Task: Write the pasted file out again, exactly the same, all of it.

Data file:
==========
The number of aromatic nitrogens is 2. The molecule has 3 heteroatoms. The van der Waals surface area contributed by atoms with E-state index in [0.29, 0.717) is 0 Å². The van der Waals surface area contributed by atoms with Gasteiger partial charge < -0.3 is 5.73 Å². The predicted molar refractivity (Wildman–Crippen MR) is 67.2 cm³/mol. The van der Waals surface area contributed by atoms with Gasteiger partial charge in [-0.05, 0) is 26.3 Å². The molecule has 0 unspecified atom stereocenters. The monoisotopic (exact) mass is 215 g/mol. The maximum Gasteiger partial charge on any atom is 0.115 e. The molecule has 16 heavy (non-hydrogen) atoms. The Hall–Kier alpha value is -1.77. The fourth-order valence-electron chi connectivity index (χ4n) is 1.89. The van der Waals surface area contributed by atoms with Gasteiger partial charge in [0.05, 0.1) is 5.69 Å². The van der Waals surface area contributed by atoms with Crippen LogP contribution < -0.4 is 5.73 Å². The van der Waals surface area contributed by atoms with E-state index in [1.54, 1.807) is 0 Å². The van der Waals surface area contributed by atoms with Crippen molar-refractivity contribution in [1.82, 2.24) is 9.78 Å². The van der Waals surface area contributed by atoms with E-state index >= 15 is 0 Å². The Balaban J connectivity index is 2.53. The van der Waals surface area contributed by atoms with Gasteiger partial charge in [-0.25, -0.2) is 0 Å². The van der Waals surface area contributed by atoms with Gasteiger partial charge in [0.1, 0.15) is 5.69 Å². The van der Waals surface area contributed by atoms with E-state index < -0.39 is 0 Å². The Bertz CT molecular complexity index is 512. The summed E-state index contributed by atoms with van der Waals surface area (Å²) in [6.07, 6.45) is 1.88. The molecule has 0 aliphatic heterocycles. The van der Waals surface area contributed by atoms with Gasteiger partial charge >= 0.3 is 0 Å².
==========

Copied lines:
The number of aromatic nitrogens is 2. The molecule has 3 heteroatoms. The van der Waals surface area contributed by atoms with E-state index in [0.29, 0.717) is 0 Å². The van der Waals surface area contributed by atoms with Gasteiger partial charge < -0.3 is 5.73 Å². The predicted molar refractivity (Wildman–Crippen MR) is 67.2 cm³/mol. The van der Waals surface area contributed by atoms with Gasteiger partial charge in [-0.05, 0) is 26.3 Å². The molecule has 0 unspecified atom stereocenters. The monoisotopic (exact) mass is 215 g/mol. The maximum Gasteiger partial charge on any atom is 0.115 e. The molecule has 16 heavy (non-hydrogen) atoms. The Hall–Kier alpha value is -1.77. The fourth-order valence-electron chi connectivity index (χ4n) is 1.89. The van der Waals surface area contributed by atoms with Gasteiger partial charge in [0.05, 0.1) is 5.69 Å². The van der Waals surface area contributed by atoms with Crippen LogP contribution < -0.4 is 5.73 Å². The van der Waals surface area contributed by atoms with E-state index in [1.54, 1.807) is 0 Å². The van der Waals surface area contributed by atoms with Crippen molar-refractivity contribution in [1.82, 2.24) is 9.78 Å². The van der Waals surface area contributed by atoms with E-state index >= 15 is 0 Å². The Balaban J connectivity index is 2.53. The van der Waals surface area contributed by atoms with Gasteiger partial charge in [-0.25, -0.2) is 0 Å². The van der Waals surface area contributed by atoms with Gasteiger partial charge in [0.1, 0.15) is 5.69 Å². The van der Waals surface area contributed by atoms with E-state index < -0.39 is 0 Å². The Bertz CT molecular complexity index is 512. The summed E-state index contributed by atoms with van der Waals surface area (Å²) in [6.07, 6.45) is 1.88. The molecule has 0 aliphatic heterocycles. The van der Waals surface area contributed by atoms with Gasteiger partial charge >= 0.3 is 0 Å².